The objective of this research is to investigate innovative frequency channelized architectures for broadband analog-to-digital conversion. The approach employs a broadband analog iterative filter bank based on a spatially unfolded cascade of image-reject down-conversion stages. For an N-stage cascade, the input is concurrently decomposed into 2 to the power of N-1 contiguous channels; each digitized using converters clocked at 1/(2 to the power of N-1) of the input Nyquist rate. All down converter local oscillators are derived from a single reference with a cascade of compact, low power, divide-by-2 stages. The architecture potentially allows for frequency scalable resolution.
Intellectual Merit: The approach in this research does not suffer from limitations of traditional high-speed time-domain samplers, such as requirements for extremely fine time resolution. It also avoids a major implementation bottleneck in current frequency-domain approaches arising from the requirement for multiple non-harmonically related local oscillators. Performance limitations due to finite image-rejection, local oscillator spurs, and phase noise are addressed with circuit-level innovations.
Broader Impacts: The innovations in signal digitization capability address a critical need for technology advances in multiple areas with broad societal and scientific impact including computing, communications, sensors, medicine, and fundamental science. The unique architecture is expected to enable new signal-processing intensive implementations utilizing multi-resolution and frequency scalable designs with diverse applications in these areas. Graduate and undergraduate students involved in this research will gain expertise in theoretical and experimental aspects of the design of high-performance digitizers and signal processors. The results of this research will be disseminated through publications and seminars and will be incorporated into graduate courses taught by the PIs.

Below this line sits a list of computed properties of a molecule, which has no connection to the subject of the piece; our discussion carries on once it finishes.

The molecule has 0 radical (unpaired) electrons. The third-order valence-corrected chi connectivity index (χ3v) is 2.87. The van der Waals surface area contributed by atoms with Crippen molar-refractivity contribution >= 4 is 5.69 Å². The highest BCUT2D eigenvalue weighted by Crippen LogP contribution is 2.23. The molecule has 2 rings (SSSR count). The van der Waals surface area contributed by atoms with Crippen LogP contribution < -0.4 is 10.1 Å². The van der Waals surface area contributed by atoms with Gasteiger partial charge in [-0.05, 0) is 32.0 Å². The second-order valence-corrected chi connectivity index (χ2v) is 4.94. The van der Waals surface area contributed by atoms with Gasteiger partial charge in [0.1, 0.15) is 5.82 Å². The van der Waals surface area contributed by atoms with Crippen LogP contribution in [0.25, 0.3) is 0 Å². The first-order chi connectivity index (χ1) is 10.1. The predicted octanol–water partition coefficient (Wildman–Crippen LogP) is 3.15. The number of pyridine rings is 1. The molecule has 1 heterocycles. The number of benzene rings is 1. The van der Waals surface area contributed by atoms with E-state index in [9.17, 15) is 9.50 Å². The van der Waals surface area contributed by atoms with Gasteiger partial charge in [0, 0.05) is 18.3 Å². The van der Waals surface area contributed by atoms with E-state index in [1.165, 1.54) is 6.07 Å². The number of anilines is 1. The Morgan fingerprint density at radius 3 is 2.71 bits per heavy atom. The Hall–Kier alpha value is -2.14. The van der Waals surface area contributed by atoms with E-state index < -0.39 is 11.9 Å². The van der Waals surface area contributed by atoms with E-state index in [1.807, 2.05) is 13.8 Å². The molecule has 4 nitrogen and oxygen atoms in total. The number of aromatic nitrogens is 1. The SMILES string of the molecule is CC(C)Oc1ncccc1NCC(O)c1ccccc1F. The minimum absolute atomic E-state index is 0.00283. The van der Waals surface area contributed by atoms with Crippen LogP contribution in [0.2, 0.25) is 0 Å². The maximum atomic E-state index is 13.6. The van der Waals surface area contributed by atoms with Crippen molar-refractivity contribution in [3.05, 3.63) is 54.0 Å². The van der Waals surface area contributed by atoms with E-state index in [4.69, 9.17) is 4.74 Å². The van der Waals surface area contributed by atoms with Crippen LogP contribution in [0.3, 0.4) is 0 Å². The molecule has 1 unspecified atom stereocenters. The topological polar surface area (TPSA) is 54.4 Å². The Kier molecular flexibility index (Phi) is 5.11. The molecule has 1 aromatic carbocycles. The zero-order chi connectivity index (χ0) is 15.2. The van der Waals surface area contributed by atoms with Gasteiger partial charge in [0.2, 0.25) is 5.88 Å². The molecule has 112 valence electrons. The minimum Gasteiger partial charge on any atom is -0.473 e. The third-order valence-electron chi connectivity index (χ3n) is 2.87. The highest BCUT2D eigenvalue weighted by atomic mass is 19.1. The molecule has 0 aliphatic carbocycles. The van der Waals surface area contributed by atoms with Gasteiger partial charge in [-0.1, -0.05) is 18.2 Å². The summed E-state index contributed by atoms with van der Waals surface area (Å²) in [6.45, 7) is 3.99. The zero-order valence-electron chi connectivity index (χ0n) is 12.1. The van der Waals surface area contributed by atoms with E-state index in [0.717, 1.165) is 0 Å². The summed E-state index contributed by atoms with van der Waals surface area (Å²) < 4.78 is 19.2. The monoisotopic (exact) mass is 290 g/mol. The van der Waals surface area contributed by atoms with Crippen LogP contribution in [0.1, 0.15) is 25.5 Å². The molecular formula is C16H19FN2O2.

The ability to digitize signals is fundamental to advances in many areas with societal and scientific impact such as communications, computing, medicine and tools for scientific research. In recent decades, the availability of scaled nanometer technologies has made digital-centric hardware for such applications cost-effective and robust. Furthermore, through the use of digital signal processing techniques it is possible to achieve excellent performance and programmability in such implementations. While digital-centric architectures are desirable, signals in the real world are often analog in nature, and are characterized by a continuously varying amplitude as a function of time. Thus in several systems, the input signal needs to be converted from the analog domain to a digital representation, which is accomplished by means of a circuit block termed an analog-to-digital converter (ADC). The ADC samples the input signal using a periodic clock and then approximates the sampled continuous-amplitude signal by a discrete amplitude. Two key characteristics of an analog signal that determine the performance requirement of the ADC include the range of variation of its amplitude, and the rate at which the amplitude varies. The first characteristic determines the dynamic range of the signal, while the second determines the frequency span or the bandwidth of the signal. A signal with faster variation has a wider bandwidth in the frequency domain. A major challenge in analog-to-digital converter designs arises as the bandwidth of the analog signal starts approaching the performance limits of the devices available in the process technology. Typically this leads to a deterioration in performance, or a significant increase in power dissipation in order to maintain the performance level. As part of this research, the above limitation in ADC designs was addressed using architectures that decompose a broadband analog signal into multiple frequency sub-bands. In the proposed approaches, sub-bands within the input spectrum are downconverted to baseband in mixers that multiply the input signal with a local oscillator signal (LO) provided by a frequency synthesizer. ADCs can be used to digitize the analog signal in each of the sub-bands. The ADC bandwidth requirement per sub-band is relaxed compared to full-band digitization. In traditional frequency-domain ADCs each downconversion mixer utilizes a distinct frequency synthesizer in order to translate the associated sub-band to baseband. This approach requires multiple synthesizers in a single integrated circuit, which can cause serious challenges for instance due to coupling of signals from one synthesizer to another. Furthermore harmonics of the LO signal generated within the mixer can cause unintended parts of the input spectrum to be downconverted to baseband. In order to reduce the LO harmonic content, a special type of downconversion mixer termed a harmonic rejection mixer (HRM) has been investigated and implemented in a 130 nm CMOS process as part of the research. The design is demonstrated to provide a rejection of undesired harmonics by greater than 60 dB, or a linear factor of 1000, in the presence of device variations without calibration or filtering, and represents state-of-the-art performance. The design operates up to a bandwidth of 830 MHz. This HRM is also capable of internally synthesizing multiple programmable LO signals, while using a single high-frequency primary clock. Multiple such HRMs, all using the same high frequency clock but programmed to provide different effective LO signals can be used in parallel to implement a frequency-domain analog-to-digital converter. A mixed-signal frequency-folded ADC architecture has also been proposed and implemented in a 65nm CMOS process. The design differs from the above in that distinct portions of the input spectrum are folded down to a fixed baseband frequency in multiple paths. The multiple paths use non-overlapping rectangular clock pulses of a specific duty cycle and a single frequency, with all clocks being offset relative to each other. The baseband signals which contain all sub-bands are first digitized in sub-band ADCs. Harmonic rejection is implemented in the digital domain. This design operates up to an analog bandwidth of 1 GHz. Image and harmonic rejection are calibrated in the digital domain. This design is well-suited for applications where full spectrum digitization is required. The design of HRMs up to 8 GHz signal bandwidth has also been investigated as part of the work. The above architectures solve fundamental limitations with frequency-domain ADCs, and thus open the door to new architectures and implementations for a wide range of applications, such as spectrum analysis, wireless communications, including software defined radio and cognitive radio, cable tuner architectures, and mixed-signal processors. This work has contributed directly to the doctoral research of two students. The research has been reported in two journal publications, and a conference paper. The research topics have motivated classroom assignments, projects and teaching modules in the graduate-level Radio Frequency Integrated Circuits class taught by the PI at the University of Texas at Austin.